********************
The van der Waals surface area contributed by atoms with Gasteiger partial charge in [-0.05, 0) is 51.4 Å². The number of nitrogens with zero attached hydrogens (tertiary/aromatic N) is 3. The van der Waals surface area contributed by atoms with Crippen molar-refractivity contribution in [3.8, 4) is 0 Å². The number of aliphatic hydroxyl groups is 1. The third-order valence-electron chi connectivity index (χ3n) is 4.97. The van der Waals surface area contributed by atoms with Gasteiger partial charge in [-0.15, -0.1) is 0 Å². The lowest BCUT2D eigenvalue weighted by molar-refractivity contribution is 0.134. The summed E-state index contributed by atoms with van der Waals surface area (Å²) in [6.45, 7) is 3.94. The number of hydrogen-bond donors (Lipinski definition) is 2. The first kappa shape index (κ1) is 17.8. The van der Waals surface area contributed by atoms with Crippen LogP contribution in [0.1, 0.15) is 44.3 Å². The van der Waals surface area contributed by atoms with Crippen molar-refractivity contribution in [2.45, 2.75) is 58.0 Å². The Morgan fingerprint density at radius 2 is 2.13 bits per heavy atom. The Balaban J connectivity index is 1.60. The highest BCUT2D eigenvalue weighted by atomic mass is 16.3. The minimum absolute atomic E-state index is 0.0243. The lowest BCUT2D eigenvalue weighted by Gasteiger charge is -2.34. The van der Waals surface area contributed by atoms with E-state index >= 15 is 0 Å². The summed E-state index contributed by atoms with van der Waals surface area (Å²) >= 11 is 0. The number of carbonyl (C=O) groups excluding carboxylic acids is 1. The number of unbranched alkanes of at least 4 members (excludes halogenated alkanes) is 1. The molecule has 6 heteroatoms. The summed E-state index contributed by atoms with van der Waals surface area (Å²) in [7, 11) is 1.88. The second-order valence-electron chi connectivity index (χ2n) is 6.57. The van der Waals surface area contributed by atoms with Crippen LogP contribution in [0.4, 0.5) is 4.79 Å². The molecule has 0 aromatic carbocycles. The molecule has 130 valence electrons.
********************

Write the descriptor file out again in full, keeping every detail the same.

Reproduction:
The van der Waals surface area contributed by atoms with Gasteiger partial charge in [-0.05, 0) is 51.4 Å². The number of nitrogens with zero attached hydrogens (tertiary/aromatic N) is 3. The van der Waals surface area contributed by atoms with Crippen molar-refractivity contribution in [3.8, 4) is 0 Å². The number of aliphatic hydroxyl groups is 1. The third-order valence-electron chi connectivity index (χ3n) is 4.97. The van der Waals surface area contributed by atoms with Gasteiger partial charge in [-0.15, -0.1) is 0 Å². The lowest BCUT2D eigenvalue weighted by molar-refractivity contribution is 0.134. The summed E-state index contributed by atoms with van der Waals surface area (Å²) in [6.45, 7) is 3.94. The number of hydrogen-bond donors (Lipinski definition) is 2. The first kappa shape index (κ1) is 17.8. The van der Waals surface area contributed by atoms with Crippen LogP contribution in [0.1, 0.15) is 44.3 Å². The van der Waals surface area contributed by atoms with Crippen molar-refractivity contribution in [2.45, 2.75) is 58.0 Å². The Morgan fingerprint density at radius 2 is 2.13 bits per heavy atom. The Balaban J connectivity index is 1.60. The highest BCUT2D eigenvalue weighted by atomic mass is 16.3. The minimum absolute atomic E-state index is 0.0243. The lowest BCUT2D eigenvalue weighted by Gasteiger charge is -2.34. The van der Waals surface area contributed by atoms with E-state index >= 15 is 0 Å². The summed E-state index contributed by atoms with van der Waals surface area (Å²) >= 11 is 0. The number of carbonyl (C=O) groups excluding carboxylic acids is 1. The number of unbranched alkanes of at least 4 members (excludes halogenated alkanes) is 1. The molecule has 6 heteroatoms. The summed E-state index contributed by atoms with van der Waals surface area (Å²) in [7, 11) is 1.88. The second-order valence-electron chi connectivity index (χ2n) is 6.57. The van der Waals surface area contributed by atoms with Crippen LogP contribution in [0.4, 0.5) is 4.79 Å². The molecule has 0 aromatic carbocycles. The molecule has 130 valence electrons.